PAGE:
Oka - Music makes me happy...

With an album title like "Music makes me happy", I had high expectations from the outset from Queensland 3 piece outfit Oka. I must admit, its cute graffiti-style cd art did made me smile!


Oka describes their music as "musical traditions and cultures together – ancient and modern – black and white"... and they definitely achieve this with an eclectic mix of instruments and sounds.


The cd opens with the track, "oka gets ya high" which is a fusion of electronic beats, slide guitar and lyrics that, at times, remind me of Shaggy during his "Boombastic" days.


The second track "chihuly" is very mellow and lyric free with the mixture of Yadaki (didgeridoo), silver flute and soprano saxophone – this track was a definite favourite of mine – it instantly evoked a feeling peace and calm – music is very talented if it achieves this in my often chaotic home whose soundtrack consists of various cleaning equipment and two screaming children!


Track 3, the album title track, "music makes me happy" picks up the pace from the previous, with a funky beat and the return of the vocals, with the Yadaki sound reminding me of KLF's "Last Train to Transcentral".


"don't fight the feeling", track 4, again slows things down, with the vocals sounding very much like Seal, with the lyric of "don't fight the feeling" repeated and then sung in various compositions of that sentence – a very gentle track that again helped me to chill out.


Track 5 - "old skool" - takes a less is more approach, with a teasing sound and phat sounding beats and a mass of electronic noises intersecting the track, again, with a lack of lyrics. Then "island time", sixth on the CD, starts off slowly but gradually picks up the pace, with a relaxed sound and no vocals.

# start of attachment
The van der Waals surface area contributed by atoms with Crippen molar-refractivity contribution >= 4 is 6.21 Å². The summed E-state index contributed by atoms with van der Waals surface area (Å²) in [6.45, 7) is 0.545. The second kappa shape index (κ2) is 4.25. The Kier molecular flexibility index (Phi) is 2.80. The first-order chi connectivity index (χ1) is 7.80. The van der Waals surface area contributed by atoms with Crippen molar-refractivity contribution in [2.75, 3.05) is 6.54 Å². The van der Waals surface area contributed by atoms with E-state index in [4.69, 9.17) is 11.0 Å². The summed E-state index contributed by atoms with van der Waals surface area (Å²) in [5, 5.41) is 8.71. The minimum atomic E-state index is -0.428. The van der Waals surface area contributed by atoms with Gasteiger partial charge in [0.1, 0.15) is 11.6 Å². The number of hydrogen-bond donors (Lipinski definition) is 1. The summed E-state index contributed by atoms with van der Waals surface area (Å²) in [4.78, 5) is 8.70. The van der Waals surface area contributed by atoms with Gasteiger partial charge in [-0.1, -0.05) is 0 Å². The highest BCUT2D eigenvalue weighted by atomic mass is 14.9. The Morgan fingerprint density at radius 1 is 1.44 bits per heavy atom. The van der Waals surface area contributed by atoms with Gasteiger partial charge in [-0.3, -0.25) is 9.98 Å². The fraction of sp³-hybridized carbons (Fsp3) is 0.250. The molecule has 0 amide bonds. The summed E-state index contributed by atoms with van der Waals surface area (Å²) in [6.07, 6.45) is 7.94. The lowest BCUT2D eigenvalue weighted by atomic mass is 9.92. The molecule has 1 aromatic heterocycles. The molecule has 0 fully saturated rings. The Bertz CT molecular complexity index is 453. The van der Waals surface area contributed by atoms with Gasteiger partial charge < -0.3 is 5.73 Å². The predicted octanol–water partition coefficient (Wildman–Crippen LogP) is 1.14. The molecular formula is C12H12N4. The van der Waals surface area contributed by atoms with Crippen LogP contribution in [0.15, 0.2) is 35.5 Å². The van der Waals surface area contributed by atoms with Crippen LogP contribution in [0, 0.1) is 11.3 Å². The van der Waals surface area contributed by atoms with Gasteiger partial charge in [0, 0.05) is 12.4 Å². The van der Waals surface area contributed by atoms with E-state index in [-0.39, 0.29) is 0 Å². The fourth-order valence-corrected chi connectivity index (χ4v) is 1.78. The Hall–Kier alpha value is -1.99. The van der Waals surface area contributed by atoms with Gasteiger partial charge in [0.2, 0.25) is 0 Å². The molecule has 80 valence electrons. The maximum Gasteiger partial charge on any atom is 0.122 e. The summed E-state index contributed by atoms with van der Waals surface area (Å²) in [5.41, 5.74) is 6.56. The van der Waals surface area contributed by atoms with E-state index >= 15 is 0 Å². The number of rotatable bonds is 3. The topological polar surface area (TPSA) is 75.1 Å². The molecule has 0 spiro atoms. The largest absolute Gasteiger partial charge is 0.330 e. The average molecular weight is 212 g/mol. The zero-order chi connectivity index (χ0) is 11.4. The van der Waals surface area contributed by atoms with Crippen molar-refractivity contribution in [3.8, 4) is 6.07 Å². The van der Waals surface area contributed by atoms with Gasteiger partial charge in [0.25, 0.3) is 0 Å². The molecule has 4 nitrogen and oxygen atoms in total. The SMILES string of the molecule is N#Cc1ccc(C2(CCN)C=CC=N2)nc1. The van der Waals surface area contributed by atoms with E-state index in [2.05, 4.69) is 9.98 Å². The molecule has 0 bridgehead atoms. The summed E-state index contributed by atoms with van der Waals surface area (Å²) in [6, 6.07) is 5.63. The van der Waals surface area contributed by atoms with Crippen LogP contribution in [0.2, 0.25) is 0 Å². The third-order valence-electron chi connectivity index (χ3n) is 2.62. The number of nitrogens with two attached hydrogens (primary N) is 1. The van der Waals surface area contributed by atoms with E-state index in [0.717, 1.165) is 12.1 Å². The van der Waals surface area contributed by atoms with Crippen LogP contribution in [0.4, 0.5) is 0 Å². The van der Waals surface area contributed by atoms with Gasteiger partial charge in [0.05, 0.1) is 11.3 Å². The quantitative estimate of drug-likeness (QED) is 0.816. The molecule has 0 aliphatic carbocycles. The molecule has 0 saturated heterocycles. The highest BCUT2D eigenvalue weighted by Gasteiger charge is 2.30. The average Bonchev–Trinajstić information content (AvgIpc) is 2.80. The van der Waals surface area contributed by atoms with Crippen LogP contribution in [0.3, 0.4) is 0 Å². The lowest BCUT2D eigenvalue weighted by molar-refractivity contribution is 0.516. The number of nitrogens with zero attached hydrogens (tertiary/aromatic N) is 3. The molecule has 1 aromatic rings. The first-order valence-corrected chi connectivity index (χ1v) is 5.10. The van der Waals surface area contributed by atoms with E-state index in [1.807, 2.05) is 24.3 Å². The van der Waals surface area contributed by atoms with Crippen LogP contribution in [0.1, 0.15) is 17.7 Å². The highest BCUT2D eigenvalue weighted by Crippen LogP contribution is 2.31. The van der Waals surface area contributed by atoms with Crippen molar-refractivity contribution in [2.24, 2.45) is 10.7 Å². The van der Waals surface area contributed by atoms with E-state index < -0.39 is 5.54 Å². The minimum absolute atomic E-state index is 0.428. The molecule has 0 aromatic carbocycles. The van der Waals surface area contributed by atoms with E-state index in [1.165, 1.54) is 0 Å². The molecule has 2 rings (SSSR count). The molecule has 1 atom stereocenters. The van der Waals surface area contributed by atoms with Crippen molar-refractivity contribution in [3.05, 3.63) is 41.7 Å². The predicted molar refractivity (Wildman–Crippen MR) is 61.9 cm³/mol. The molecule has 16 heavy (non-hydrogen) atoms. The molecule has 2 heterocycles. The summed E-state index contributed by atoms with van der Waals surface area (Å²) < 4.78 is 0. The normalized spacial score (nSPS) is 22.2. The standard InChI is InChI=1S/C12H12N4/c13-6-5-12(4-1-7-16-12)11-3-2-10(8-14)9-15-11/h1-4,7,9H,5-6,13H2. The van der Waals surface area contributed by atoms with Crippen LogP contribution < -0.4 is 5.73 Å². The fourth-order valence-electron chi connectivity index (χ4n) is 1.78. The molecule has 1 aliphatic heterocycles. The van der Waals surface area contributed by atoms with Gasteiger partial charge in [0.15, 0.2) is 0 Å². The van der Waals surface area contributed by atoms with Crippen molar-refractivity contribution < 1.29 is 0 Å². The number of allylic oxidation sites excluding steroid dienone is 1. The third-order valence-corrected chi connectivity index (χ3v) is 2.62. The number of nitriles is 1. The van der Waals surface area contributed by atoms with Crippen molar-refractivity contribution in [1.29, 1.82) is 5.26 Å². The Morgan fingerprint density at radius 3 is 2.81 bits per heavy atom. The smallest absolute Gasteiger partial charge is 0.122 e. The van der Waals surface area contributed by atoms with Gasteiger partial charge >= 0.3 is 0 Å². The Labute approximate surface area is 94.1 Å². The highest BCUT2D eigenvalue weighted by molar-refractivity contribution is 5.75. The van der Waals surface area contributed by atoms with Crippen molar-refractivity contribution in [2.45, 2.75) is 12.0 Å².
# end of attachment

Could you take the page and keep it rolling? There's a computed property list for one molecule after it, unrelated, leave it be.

That is where my individual rundown of each song ends. The final 5 tracks had a very similar sound, all consisting of no vocals and different configurations of their instruments of choice. In particular, track 9 and 10 both have a background noise that I found very annoying. On first listen I thought these two tracks were one and the same and had to check my cd player quite a few times to see when the change in track happened!


The CD, to begin with, had each track having a definite differentiation from the last, with Oka alternating between fast and slow, some instrumental, some with lyrics. Then from track 7 onwards all the songs start blending into one another, with no lyrics and no distinct individual sound for each song.


Perhaps I need to see them live to experience them properly – their live performances are described as "amazing onstage energy and emotionally charged..." - which makes me think that perhaps some of this, in my personal opinion, has not made the transition from stage to CD. In all, Oka's music made me happy... sometimes... with the first 6 tracks perhaps a perfect dinner or bedroom musical accompaniment.

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